Whenever I get the weekly word, I always take a moment to sit back and think about it. What are the first impressions that come to mind? What hits first?

So I did that this week. Cloud…cloud…what does that say to me….?

First thought: Freaking cloud! “In the Cloud” and “Cloud computing” and “it’s all about the cloud.”


I haaaaaaate the ubiquitous use of the word “cloud” in today’s technical jargon.

This concept isn’t new. It isn’t bold. It’s the same old bullsheet that’s been tried several times with mixed results.

Once upon a time they called it hosted software. And then they called it application service provider or the more hip ASP. Back in the really golden old days they called it a Key Server. Even older than that was the not-very-PC term “dumb terminals”.

It’s all essentially the same.

I think “the cloud” is a dumb topic. Damnit, it’s not new and it’s not anywhere near as cool as the marketing would have you believe.

Here’s what those cloud providers want you to do….they want you to save nothing on your own local machine. They want you to put every single dingle bit of your information on their servers. All of it. All your letters to gramma. All of your negative balance bank statements. Your high school diploma. That email to your doctor about the funny bump on your rump. ALL OF IT.

And in return they promise, cross my heart and hope to die, that they’ll keep ALL of your data safe, tidy and secure.

Umm hmm.

Here’s where my skepticism comes in. I’ve worked in data centers. I’ve been a part of some of the most sophisticated and well regarded data centers in the world. And you know what? Sh%t happens.

Here’s a real world example: Very big data center in a very well regarded Fortune 50 company. My team had racked and stacked a large number of servers and storage devices. We were providing a for pay service to our customers with extraordinarily high expectations and high SLA’s.

Some of the best and brightest database admins, network managers, technical support, and engineering minds maintained this environment to very tiny tolerances.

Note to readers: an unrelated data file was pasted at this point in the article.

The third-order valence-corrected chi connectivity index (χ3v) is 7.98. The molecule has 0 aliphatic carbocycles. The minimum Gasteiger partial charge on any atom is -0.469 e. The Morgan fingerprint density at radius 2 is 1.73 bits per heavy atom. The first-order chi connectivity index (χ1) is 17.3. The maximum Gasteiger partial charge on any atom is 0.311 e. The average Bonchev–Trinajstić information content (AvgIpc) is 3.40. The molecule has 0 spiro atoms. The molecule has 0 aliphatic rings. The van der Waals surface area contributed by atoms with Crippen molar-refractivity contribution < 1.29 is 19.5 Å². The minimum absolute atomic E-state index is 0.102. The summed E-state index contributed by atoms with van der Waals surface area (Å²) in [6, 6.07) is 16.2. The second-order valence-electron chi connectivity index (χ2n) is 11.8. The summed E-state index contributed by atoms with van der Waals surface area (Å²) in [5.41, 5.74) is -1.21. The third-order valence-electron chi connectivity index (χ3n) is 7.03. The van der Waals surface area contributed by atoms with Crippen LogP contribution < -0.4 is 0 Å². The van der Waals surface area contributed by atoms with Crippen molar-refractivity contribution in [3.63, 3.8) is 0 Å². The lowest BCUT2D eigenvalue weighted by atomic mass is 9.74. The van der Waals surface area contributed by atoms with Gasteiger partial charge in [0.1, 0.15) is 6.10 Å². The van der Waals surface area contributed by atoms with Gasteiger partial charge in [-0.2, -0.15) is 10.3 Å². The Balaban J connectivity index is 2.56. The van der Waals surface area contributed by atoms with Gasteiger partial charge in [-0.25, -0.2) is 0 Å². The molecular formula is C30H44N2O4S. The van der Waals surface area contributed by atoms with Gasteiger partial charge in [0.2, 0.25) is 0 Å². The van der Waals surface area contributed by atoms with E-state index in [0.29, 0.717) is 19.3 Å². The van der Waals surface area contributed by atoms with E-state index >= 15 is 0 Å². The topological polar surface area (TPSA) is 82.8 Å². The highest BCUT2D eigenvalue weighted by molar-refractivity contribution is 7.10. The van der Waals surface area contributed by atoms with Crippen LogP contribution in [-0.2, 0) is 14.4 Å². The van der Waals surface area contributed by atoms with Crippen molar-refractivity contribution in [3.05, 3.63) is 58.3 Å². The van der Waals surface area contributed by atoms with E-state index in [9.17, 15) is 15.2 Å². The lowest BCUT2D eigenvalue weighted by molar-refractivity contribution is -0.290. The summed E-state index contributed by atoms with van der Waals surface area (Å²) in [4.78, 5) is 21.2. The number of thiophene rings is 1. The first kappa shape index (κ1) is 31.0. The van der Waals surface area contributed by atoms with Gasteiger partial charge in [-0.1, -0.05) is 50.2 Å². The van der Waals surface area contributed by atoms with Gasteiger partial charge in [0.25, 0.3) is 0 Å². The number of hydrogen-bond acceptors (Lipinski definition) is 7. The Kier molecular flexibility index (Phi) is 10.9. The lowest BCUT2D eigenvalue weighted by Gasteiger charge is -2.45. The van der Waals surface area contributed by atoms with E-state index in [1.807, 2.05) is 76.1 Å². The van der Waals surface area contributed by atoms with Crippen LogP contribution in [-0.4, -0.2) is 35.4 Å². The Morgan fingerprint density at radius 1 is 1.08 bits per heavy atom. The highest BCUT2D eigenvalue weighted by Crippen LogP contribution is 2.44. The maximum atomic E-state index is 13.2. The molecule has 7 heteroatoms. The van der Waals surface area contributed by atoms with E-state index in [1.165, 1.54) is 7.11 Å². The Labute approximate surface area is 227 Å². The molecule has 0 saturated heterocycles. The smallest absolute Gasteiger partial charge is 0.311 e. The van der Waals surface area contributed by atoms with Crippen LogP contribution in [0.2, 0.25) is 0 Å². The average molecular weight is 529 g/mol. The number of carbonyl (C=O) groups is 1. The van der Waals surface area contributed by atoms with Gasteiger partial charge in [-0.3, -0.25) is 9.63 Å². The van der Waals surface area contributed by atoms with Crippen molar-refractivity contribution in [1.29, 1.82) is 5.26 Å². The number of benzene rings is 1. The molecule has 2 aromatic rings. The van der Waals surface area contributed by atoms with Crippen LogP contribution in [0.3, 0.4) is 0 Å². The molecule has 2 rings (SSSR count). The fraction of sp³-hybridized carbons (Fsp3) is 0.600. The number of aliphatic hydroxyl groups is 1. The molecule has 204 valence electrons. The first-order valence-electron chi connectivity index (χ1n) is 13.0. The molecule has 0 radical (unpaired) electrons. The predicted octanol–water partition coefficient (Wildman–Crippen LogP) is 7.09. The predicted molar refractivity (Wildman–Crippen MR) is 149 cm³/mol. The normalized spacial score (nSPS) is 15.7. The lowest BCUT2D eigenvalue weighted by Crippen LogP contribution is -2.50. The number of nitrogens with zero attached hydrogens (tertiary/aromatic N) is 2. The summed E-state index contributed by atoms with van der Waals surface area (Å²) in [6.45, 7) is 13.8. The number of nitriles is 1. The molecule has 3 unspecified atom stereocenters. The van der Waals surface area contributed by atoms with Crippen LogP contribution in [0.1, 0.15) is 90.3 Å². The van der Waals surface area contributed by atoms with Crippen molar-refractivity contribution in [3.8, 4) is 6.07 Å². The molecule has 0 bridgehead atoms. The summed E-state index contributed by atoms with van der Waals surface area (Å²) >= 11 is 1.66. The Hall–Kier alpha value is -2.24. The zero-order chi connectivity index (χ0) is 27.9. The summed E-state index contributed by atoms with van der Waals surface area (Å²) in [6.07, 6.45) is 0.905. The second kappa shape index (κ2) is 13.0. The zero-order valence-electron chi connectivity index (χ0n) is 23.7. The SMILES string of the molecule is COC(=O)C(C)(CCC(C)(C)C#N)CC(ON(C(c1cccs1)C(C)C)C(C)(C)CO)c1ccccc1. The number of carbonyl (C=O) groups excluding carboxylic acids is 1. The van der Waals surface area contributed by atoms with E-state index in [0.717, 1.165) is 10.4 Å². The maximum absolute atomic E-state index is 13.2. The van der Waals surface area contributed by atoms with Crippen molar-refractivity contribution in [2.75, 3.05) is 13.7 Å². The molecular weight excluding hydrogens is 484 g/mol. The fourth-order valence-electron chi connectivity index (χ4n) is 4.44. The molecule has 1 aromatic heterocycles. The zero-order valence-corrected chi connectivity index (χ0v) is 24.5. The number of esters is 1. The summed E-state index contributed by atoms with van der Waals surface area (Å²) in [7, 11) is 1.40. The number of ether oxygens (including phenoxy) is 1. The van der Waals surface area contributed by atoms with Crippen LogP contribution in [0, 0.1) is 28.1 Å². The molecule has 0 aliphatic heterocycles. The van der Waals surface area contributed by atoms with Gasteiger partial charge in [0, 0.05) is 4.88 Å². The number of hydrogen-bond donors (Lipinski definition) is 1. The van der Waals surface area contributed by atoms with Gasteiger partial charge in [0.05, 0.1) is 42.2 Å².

One evening, the cleaning crew was doing their work in the data center and they plugged their vacuum into the power strip carrying the very, very delicate power balance for that entire row.

And they blew the circuit.

Now, we’d engineered the environment to fail over, and it did….but it was about a week to get all of those servers and storage devices brought back up, data restored and back to running in the production environment.

I suggested we put baby proof socket covers on the power strips, and my suggestion was immediately adopted.

Then there was the time the maintenance crew pushed a cart down the aisle and knocked the Ethernet cable out of every machine at about three feet high level. It took us a LONG time to sort out what happened there.

And then one New Year’s Eve, a new security guard opened a wrong door and set off the alarm. In his haste to shut off the alarm, he hit a button by the door. The button was marked EPO. So he pushed it hard.

EPO means “emergency power off” used in the case of something catastrophic. An alarmed door is not catastrophic. The entire data center went dark and knocked a several million dollar a day online store to go off the air.


My point? If you entrust the cloud, back up your data locally. There are a million yabos in the world who can mess things up, even in the best of circumstances.

Down with the cloud!

Photo by username joegus74 and used royalty free from stock.xchng.